Nerja Festivals – The Feast of San Juan

Night of San Juan in Nerja – la Noche de San Juan

Fiesta de San Juan in Nerja

Last night on Burriana Beach in Nerja was different from other nights. Any night on Burriana beach is a great time to be there. With pubs, bars, restaurants, shops and of course, the sea and sand, you’re bound to have a great time.

Sunday night, the 23rd of June is a night reserved for San Juan. Fire features in many of the celebrations, with people gathering together and creating large bonfires from any kind of wood, such as old furniture, and sharing food and drinks while teens and children jump over the fires.

Each region has its own unique way to celebrate and Nerja is no different.

Who was San Juan?

St. John the Baptist, (born 1st decade BCE, Judaea, Palestine, near Jerusalem—died 28–36 CE; feast day June 24), Jewish prophet of priestly origin who preached the imminence of God’s Final Judgment and baptized those who repented in self-preparation for it; he is revered in the Christian church as the forerunner of Jesus Christ.

After a period of desert solitude, John the Baptist emerged as a prophet in the region of the lower Jordan River valley. He had a circle of disciples, and Jesus was among the recipients of his rite of baptism. More facts for St. John the Baptist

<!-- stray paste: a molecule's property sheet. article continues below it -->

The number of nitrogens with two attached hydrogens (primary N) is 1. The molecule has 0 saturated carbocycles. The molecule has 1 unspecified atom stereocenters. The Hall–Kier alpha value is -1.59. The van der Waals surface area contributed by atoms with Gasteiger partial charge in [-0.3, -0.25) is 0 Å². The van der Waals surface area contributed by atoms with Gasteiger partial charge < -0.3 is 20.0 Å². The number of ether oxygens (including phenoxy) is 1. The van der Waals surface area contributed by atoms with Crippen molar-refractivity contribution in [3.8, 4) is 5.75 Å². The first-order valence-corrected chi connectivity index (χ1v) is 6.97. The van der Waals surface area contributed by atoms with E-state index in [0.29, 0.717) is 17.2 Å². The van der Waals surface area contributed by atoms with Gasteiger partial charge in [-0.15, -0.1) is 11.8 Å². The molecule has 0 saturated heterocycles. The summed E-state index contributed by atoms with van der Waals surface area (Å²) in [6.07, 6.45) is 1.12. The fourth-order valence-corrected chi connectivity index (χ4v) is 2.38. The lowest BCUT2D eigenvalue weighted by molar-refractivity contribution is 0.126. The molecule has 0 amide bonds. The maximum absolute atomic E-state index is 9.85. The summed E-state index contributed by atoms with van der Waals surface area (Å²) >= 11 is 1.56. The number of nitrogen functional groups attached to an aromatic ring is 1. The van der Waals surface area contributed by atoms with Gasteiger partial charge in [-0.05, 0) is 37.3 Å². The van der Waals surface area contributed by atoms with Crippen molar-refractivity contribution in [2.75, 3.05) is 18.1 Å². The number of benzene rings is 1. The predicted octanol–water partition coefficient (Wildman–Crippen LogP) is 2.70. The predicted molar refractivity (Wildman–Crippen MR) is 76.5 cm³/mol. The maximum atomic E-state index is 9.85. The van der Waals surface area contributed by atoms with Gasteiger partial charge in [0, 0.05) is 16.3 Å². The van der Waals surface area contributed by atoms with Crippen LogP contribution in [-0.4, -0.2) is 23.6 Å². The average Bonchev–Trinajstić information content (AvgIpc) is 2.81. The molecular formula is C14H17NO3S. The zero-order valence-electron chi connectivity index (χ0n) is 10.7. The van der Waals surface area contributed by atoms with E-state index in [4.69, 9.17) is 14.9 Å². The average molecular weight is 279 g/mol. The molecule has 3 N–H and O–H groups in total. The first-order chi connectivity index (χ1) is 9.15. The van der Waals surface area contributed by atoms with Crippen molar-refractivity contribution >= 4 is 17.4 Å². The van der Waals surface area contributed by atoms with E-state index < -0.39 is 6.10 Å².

San Juan or Saint John is celebrated all around the world. The festivals of Midsummer’s Eve (St. John’s Eve among Christians) have roots in ancient celebrations related to the summer solstice.

Feast of Noche de San Juan in Nerja Spain

Bonfires were lit to protect against evil spirits which were believed to roam freely when the sun was turning southward again. In later years, witches were also thought to be on their way to meetings with other powerful beings.

Fire: Bonfires are lit, usually around midnight both on beaches and inland, so much so that one usually cannot tell the smoke from the mist common in this Atlantic corner of Iberia at this time of the year, and it smells burnt everywhere.

Occasionally, a dummy is placed at the top, representing a witch or the devil. Young and old gather around them and feast mostly on pilchards, potatoes boiled in their skins and maize bread.

When it is relatively safe to jump over the bonfire, it is done three times (although it could also be nine or any odd number) for good luck at the cry of “meigas fora” (witches off!).

San Juan doesn’t stop there!

It is also common to have Queimada (drink), a beverage resulting from setting alight Galician orujo mixed with sugar, coffee beans and pieces of fruit, which is prepared while chanting an incantation against evil spirits. See More on this fascinating story from Wikipedia.

If you were not in Nerja for the feast of San Juan, make sure you don’t miss it next year.

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